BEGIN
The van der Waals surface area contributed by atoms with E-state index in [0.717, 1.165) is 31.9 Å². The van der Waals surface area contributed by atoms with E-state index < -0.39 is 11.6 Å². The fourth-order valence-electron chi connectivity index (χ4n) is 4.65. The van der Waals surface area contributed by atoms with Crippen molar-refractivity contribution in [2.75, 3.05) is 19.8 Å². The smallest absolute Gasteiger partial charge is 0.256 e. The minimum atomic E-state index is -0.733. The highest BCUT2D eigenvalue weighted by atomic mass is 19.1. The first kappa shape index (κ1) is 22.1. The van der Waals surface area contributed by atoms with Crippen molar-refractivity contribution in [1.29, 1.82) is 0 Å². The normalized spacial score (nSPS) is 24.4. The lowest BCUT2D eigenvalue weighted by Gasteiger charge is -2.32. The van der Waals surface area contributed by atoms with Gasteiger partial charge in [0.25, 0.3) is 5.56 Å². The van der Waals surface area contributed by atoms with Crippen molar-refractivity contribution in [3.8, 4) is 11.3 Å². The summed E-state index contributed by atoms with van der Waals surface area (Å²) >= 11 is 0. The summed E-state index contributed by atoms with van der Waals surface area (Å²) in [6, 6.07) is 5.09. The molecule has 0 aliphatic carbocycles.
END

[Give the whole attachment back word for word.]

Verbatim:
The van der Waals surface area contributed by atoms with E-state index in [0.717, 1.165) is 31.9 Å². The van der Waals surface area contributed by atoms with E-state index < -0.39 is 11.6 Å². The fourth-order valence-electron chi connectivity index (χ4n) is 4.65. The van der Waals surface area contributed by atoms with Crippen molar-refractivity contribution in [2.75, 3.05) is 19.8 Å². The smallest absolute Gasteiger partial charge is 0.256 e. The minimum atomic E-state index is -0.733. The highest BCUT2D eigenvalue weighted by atomic mass is 19.1. The first kappa shape index (κ1) is 22.1. The van der Waals surface area contributed by atoms with Crippen molar-refractivity contribution in [1.29, 1.82) is 0 Å². The normalized spacial score (nSPS) is 24.4. The lowest BCUT2D eigenvalue weighted by Gasteiger charge is -2.32. The van der Waals surface area contributed by atoms with Gasteiger partial charge in [0.25, 0.3) is 5.56 Å². The van der Waals surface area contributed by atoms with Crippen molar-refractivity contribution in [3.8, 4) is 11.3 Å². The summed E-state index contributed by atoms with van der Waals surface area (Å²) >= 11 is 0. The summed E-state index contributed by atoms with van der Waals surface area (Å²) in [6, 6.07) is 5.09. The molecule has 0 aliphatic carbocycles.